David Bourget (Western Ontario)
David Chalmers (ANU, NYU)
Rafael De Clercq
Jack Alan Reynolds
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Cambridge University Press (2000)
Most expressions in natural language are vague. But what is the best semantic treatment of terms like 'heap', 'red' and 'child'? And what is the logic of arguments involving this kind of vague expression? These questions are receiving increasing philosophical attention, and in this timely book Rosanna Keefe explores the questions of what we should want from an account of vagueness and how we should assess rival theories. Her discussion ranges widely and comprehensively over the main theories of vagueness and their supporting arguments, and she offers a powerful and original defence of a form of supervaluationism, a theory that requires almost no deviation from standard logic yet can accommodate the lack of sharp boundaries to vague predicates and deal with the paradoxes of vagueness in a methodologically satisfying way. Her study will be of particular interest to readers in philosophy of language and of mind, philosophical logic, epistemology and metaphysics.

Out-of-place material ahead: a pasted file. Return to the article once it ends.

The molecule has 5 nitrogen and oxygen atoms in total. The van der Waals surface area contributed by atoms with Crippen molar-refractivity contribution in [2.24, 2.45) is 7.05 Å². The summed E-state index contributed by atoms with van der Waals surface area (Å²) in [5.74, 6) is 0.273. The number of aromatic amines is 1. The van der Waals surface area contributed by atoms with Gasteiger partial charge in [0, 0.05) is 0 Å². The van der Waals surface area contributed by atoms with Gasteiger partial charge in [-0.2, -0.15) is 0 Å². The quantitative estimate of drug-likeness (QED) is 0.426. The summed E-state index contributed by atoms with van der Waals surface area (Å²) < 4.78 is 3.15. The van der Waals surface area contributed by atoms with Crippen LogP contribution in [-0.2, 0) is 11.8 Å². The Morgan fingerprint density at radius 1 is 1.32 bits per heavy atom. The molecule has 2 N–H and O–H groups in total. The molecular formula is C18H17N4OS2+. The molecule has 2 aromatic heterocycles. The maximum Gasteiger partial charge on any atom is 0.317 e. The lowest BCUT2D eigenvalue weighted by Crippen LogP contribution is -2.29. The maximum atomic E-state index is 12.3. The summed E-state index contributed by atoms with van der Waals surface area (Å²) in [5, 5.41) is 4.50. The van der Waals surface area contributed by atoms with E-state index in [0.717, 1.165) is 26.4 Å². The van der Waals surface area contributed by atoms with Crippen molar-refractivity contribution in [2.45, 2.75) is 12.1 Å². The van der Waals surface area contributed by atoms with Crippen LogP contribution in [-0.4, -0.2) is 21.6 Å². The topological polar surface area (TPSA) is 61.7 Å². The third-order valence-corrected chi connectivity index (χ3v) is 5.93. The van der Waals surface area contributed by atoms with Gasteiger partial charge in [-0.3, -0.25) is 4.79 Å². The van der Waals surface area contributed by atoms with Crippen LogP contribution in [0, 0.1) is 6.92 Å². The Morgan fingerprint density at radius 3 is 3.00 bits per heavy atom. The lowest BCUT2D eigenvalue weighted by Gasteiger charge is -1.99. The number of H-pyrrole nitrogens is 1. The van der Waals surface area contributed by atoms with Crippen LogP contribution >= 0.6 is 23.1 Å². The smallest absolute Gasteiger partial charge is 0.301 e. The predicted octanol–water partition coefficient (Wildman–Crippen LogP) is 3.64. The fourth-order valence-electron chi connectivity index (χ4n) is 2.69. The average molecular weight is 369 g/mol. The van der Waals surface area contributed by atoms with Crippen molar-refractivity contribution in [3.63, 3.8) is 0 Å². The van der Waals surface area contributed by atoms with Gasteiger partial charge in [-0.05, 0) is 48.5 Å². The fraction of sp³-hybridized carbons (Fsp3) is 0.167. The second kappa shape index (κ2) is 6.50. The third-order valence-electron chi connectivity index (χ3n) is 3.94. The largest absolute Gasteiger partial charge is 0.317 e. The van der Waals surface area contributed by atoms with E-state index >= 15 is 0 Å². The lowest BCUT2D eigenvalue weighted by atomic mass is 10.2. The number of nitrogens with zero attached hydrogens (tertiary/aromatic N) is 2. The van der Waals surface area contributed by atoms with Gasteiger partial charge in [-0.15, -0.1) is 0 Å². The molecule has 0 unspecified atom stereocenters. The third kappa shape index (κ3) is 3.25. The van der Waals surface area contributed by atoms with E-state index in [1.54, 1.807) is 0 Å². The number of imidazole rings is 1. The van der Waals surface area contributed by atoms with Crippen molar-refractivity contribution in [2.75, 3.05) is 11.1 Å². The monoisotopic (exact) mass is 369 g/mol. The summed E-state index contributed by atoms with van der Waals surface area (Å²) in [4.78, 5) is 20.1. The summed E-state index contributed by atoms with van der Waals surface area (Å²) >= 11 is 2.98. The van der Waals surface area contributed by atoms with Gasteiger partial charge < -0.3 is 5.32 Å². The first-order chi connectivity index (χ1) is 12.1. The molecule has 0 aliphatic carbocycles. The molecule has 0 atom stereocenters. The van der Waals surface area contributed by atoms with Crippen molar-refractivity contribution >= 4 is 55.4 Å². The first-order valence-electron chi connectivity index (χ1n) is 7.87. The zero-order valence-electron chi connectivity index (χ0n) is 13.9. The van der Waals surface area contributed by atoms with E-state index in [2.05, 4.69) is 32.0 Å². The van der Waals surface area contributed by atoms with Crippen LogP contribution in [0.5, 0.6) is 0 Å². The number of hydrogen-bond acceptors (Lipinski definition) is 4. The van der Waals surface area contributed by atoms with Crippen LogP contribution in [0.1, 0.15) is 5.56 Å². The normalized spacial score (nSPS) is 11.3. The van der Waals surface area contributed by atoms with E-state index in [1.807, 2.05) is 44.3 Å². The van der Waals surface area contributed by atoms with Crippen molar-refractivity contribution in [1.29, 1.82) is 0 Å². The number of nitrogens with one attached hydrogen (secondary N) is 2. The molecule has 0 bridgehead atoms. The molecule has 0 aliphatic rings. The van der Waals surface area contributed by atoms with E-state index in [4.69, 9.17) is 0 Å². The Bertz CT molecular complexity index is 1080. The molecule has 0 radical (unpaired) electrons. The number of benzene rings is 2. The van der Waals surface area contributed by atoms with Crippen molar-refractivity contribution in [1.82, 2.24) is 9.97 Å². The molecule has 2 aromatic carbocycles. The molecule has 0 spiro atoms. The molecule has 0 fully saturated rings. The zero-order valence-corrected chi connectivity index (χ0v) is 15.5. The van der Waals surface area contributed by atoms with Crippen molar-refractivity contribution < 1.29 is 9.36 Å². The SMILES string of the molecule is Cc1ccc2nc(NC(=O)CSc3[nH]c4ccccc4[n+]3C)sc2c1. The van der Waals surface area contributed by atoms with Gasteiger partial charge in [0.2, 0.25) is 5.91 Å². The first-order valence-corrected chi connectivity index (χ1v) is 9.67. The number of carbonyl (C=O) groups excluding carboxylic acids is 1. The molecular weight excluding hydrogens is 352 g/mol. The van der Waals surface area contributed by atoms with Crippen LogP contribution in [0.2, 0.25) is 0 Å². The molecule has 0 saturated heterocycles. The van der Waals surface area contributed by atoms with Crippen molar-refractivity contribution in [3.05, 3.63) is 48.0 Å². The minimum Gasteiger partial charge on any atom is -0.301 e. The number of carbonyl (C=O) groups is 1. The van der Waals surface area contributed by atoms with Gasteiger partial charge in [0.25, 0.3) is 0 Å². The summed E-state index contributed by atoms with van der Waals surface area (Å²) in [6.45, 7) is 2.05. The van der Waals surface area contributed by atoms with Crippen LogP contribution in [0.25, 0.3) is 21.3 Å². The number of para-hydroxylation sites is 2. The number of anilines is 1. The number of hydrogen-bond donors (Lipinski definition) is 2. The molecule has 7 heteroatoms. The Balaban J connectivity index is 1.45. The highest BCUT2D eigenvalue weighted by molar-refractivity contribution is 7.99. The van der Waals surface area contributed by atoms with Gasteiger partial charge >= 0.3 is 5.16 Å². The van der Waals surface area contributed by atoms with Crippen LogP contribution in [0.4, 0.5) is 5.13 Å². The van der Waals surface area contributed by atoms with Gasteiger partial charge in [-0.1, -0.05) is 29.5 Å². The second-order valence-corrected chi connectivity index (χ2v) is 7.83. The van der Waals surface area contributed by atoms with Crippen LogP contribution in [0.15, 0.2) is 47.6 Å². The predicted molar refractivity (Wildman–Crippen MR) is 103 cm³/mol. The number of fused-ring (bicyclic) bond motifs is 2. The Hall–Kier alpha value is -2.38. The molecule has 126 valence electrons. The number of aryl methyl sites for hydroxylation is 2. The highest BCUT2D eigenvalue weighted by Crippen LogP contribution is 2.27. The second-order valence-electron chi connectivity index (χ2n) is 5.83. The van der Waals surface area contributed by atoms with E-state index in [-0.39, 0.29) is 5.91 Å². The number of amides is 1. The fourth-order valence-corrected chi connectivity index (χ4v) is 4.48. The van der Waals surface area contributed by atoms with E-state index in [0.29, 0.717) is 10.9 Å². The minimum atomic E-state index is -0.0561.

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Citations of this work BETA
Michael V. Antony (2006). Vagueness and the Metaphysics of Consciousness. Philosophical Studies 128 (3):515-538.
Susanne Bobzien (2013). Higher-Order Vagueness and Borderline Nestings: A Persistent Confusion. Analytic Philosophy 54 (1):1-43.
Susanne Bobzien (2011). In Defense of True Higher-Order Vagueness. Synthese 180 (3):317-335.
Pablo Cobreros (2013). Vagueness: Subvaluationism. Philosophy Compass 8 (5):472-485.
Elizabeth Barnes & Ross P. Cameron (2011). Back to the Open Future1. Philosophical Perspectives 25 (1):1-26.
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Diana Raffman (2009). Demoting Higher-Order Vagueness. In Sebastiano Moruzzi & Richard Dietz (eds.), Cuts and Clouds. Vaguenesss, its Nature and its Logic. Oxford University Press. 509--22.
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